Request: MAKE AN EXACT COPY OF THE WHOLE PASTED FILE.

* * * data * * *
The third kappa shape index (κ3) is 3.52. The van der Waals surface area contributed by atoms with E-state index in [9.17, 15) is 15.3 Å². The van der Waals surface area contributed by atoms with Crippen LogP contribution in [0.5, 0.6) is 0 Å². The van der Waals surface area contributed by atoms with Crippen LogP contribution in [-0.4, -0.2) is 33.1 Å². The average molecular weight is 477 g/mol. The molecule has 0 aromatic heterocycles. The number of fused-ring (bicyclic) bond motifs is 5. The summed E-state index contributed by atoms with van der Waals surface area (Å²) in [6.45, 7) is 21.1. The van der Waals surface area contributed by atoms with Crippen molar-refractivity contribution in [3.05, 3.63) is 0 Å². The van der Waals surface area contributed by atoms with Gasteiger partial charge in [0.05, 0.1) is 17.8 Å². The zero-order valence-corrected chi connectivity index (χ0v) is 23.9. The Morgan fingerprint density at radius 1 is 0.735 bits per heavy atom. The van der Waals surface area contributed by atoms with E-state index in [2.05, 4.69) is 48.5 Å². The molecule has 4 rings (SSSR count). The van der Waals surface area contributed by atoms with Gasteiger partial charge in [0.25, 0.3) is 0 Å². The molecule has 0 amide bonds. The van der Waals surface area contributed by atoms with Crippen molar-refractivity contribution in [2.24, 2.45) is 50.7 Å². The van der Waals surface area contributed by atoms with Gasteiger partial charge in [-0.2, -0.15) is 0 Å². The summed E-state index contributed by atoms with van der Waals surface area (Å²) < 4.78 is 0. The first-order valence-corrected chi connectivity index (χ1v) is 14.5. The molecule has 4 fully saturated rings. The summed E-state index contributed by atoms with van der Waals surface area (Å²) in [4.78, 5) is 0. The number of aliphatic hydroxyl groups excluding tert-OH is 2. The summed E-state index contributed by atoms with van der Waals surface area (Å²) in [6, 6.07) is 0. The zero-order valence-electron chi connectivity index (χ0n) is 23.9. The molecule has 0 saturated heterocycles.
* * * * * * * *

The third kappa shape index (κ3) is 3.52. The van der Waals surface area contributed by atoms with E-state index in [9.17, 15) is 15.3 Å². The van der Waals surface area contributed by atoms with Crippen LogP contribution in [0.5, 0.6) is 0 Å². The van der Waals surface area contributed by atoms with Crippen LogP contribution in [-0.4, -0.2) is 33.1 Å². The average molecular weight is 477 g/mol. The molecule has 0 aromatic heterocycles. The number of fused-ring (bicyclic) bond motifs is 5. The summed E-state index contributed by atoms with van der Waals surface area (Å²) in [6.45, 7) is 21.1. The van der Waals surface area contributed by atoms with Crippen molar-refractivity contribution in [3.05, 3.63) is 0 Å². The van der Waals surface area contributed by atoms with Gasteiger partial charge in [0.05, 0.1) is 17.8 Å². The zero-order valence-corrected chi connectivity index (χ0v) is 23.9. The Morgan fingerprint density at radius 1 is 0.735 bits per heavy atom. The van der Waals surface area contributed by atoms with E-state index in [2.05, 4.69) is 48.5 Å². The molecule has 4 rings (SSSR count). The van der Waals surface area contributed by atoms with Gasteiger partial charge in [0.25, 0.3) is 0 Å². The molecule has 0 amide bonds. The van der Waals surface area contributed by atoms with Crippen molar-refractivity contribution in [2.24, 2.45) is 50.7 Å². The van der Waals surface area contributed by atoms with Gasteiger partial charge in [-0.2, -0.15) is 0 Å². The summed E-state index contributed by atoms with van der Waals surface area (Å²) < 4.78 is 0. The first-order valence-corrected chi connectivity index (χ1v) is 14.5. The molecule has 4 fully saturated rings. The summed E-state index contributed by atoms with van der Waals surface area (Å²) in [4.78, 5) is 0. The number of aliphatic hydroxyl groups excluding tert-OH is 2. The summed E-state index contributed by atoms with van der Waals surface area (Å²) in [6, 6.07) is 0. The zero-order valence-electron chi connectivity index (χ0n) is 23.9. The molecule has 0 saturated heterocycles.